Food & Drink
TBA is a Well-kept Secret (for Now)
Published: August 14, 2013
Admittedly, TBA is behind schedule. Signage is still in the works. The small plates that chef-owner James Moore promised are still in development (and should be ready to go by this week). Décor is in the process of being hung.
That hasn’t stopped a slew of regulars from socializing and nursing a few cold ones during the past month since TBA opened its doors in the space formerly known as Saluté.
But Saluté is dead and gone. A facelift that involved a robust shade of burgundy, a revamped bar and a build-out of a new ladies-only restroom (we hate sharing), is enough to make you forget even your fondest memories of the late bar. Framed mirrors hang on just about every wall, giving the illusion that the 1,000 square-foot watering hole might be bigger than it really is.
Opened by Moore and property owner Casey Lange (of Limelight, etc.) in July, TBA was designed as a neighborhood bar for folks to grab a drink and relax. It joins Joey’s, The Mix, the newly opened Faust Tavern, the Brass Monkey and Hi-Tones on the St. Mary’s Strip. But there’s something to be said about a bar where the bartender actually dotes over you on weeknights—and it’s not just any barkeep. Jonny Yumol, formerly stirring and shaking at The Esquire Tavern and Nao New World Flavors, created the cocktail program and drink menu at TBA alongside Moore, both taking a culinary approach to cocktail making.
TBA is Moore’s first brick-and-mortar venture as owner. The former executive chef at Max’s Wine Dive, who most recently opened Boiler House Texas Grill & Wine Garden at the Pearl, is having fun concocting infusions such as the figgy bourbon used in the Fig Fashion and the serrano-and-cilantro-infused tequila used in the now-signature Juan Collins (“Down the Hatch,” July 17-23.)
“We’re looking at what’s fresh and what we’ve got on-hand,” Moore noted, “everything is [made] in limited batches; once something’s out of season, we move on.”
Yumol, for his part, is bringing six years’ worth of bartending experience in both speed and cocktail bars to the table.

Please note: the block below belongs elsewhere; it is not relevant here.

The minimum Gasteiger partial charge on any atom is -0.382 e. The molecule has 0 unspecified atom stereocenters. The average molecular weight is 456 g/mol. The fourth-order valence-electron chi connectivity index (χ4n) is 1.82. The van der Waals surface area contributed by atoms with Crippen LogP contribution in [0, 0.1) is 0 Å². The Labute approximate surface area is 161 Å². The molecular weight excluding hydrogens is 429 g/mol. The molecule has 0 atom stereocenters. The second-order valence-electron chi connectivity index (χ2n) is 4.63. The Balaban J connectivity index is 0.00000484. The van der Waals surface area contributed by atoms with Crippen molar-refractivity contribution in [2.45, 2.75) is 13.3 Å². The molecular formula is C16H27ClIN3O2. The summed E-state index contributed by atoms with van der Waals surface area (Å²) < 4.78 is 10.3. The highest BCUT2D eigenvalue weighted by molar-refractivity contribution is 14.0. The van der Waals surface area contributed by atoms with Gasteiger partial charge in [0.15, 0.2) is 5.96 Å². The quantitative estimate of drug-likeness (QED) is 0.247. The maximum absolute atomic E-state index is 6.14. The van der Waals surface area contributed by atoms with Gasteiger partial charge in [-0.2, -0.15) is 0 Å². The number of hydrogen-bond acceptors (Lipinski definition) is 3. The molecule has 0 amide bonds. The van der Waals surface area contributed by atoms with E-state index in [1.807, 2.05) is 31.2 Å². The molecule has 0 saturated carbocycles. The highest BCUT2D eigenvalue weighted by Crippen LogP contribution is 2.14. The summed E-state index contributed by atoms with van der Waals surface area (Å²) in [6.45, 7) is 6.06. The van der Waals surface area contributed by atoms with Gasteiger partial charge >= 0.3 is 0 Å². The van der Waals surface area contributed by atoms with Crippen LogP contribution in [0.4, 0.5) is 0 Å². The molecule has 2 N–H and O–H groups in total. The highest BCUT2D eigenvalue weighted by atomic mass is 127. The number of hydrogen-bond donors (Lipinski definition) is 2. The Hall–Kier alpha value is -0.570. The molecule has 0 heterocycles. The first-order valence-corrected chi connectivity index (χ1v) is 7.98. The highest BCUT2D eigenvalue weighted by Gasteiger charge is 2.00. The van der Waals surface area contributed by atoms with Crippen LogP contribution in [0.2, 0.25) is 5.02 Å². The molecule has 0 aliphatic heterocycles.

“I want to put a lot of thought and quality into the cocktails,” Yumol said, adding “but I don’t want people to be intimidated.”
They won’t be. The menu, which has changed thrice since the grand opening, features six $7 libations (a personal favorite was the Filibuster, a carnation pink drink made with watermelon gin, Aperol, lemon and Prosecco, TBA’s ode to Wendy Davis’ mid-summer nationwide political debut); cheap beers like the hipster-ific PBR and Lone Star, local ales such as Shiner and Alamo, and a selection of brews from Stone Brewing Co., Chimay and Jester King; oh, and 15 wines available by either glass or the bottle.
The food program is the pièce de resistance for Moore who’s been as hands-on as you can get with a new project (his boxer pup has made the occasional appearance at the bar). The menu’s been in the R&D phase since Moore left Boiler House in March, but a lengthy build-out put snacks on the back burner. With the bar’s identity almost in place, Moore is hoping to add grilled cheeses, some charcuterie, “things on sticks and skewers,” playful reinterpretations of classic bar food (yeah, that might mean pickled pig’s feet) and homemade custards and aoilis—all prepared during the day and plated at the bar since there is no kitchen.
Even without the food program, the appeal of TBA is that, at least for now, you’re not squeezing your way to the front of the bar to flag down a bartender. You’re getting excellent service while whetting your whistle on a solid selection of hooch and brews in a comfortable space that echoes Moore and Yumol’s laidback vibe.
“One of the first things people would notice is that I’m bartending in a shirt,” Yumol notes, as opposed to the fancier duds now so common for cocktail crafters. “I’m used to wearing it and it feels good. Besides, it’s 100 million degrees out.”
2801 N St Mary’s
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